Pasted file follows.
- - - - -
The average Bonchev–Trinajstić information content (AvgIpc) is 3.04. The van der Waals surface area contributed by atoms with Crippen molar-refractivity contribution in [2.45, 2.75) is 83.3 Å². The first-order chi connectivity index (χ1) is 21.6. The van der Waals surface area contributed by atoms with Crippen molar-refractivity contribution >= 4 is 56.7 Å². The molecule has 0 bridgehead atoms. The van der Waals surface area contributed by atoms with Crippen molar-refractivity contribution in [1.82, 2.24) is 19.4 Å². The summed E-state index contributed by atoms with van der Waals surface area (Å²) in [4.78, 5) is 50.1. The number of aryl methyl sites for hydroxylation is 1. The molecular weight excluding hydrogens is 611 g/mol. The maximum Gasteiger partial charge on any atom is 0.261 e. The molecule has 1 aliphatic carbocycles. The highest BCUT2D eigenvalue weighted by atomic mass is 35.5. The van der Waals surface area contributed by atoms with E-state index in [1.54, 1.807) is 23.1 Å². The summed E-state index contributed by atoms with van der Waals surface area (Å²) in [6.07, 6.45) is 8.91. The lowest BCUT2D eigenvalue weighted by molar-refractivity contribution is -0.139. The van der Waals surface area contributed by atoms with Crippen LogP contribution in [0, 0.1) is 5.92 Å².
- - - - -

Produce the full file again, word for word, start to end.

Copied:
The average Bonchev–Trinajstić information content (AvgIpc) is 3.04. The van der Waals surface area contributed by atoms with Crippen molar-refractivity contribution in [2.45, 2.75) is 83.3 Å². The first-order chi connectivity index (χ1) is 21.6. The van der Waals surface area contributed by atoms with Crippen molar-refractivity contribution >= 4 is 56.7 Å². The molecule has 0 bridgehead atoms. The van der Waals surface area contributed by atoms with Crippen molar-refractivity contribution in [1.82, 2.24) is 19.4 Å². The summed E-state index contributed by atoms with van der Waals surface area (Å²) in [4.78, 5) is 50.1. The number of aryl methyl sites for hydroxylation is 1. The molecular weight excluding hydrogens is 611 g/mol. The maximum Gasteiger partial charge on any atom is 0.261 e. The molecule has 1 aliphatic carbocycles. The highest BCUT2D eigenvalue weighted by atomic mass is 35.5. The van der Waals surface area contributed by atoms with E-state index in [1.54, 1.807) is 23.1 Å². The summed E-state index contributed by atoms with van der Waals surface area (Å²) in [6.07, 6.45) is 8.91. The lowest BCUT2D eigenvalue weighted by molar-refractivity contribution is -0.139. The van der Waals surface area contributed by atoms with Crippen LogP contribution in [0, 0.1) is 5.92 Å².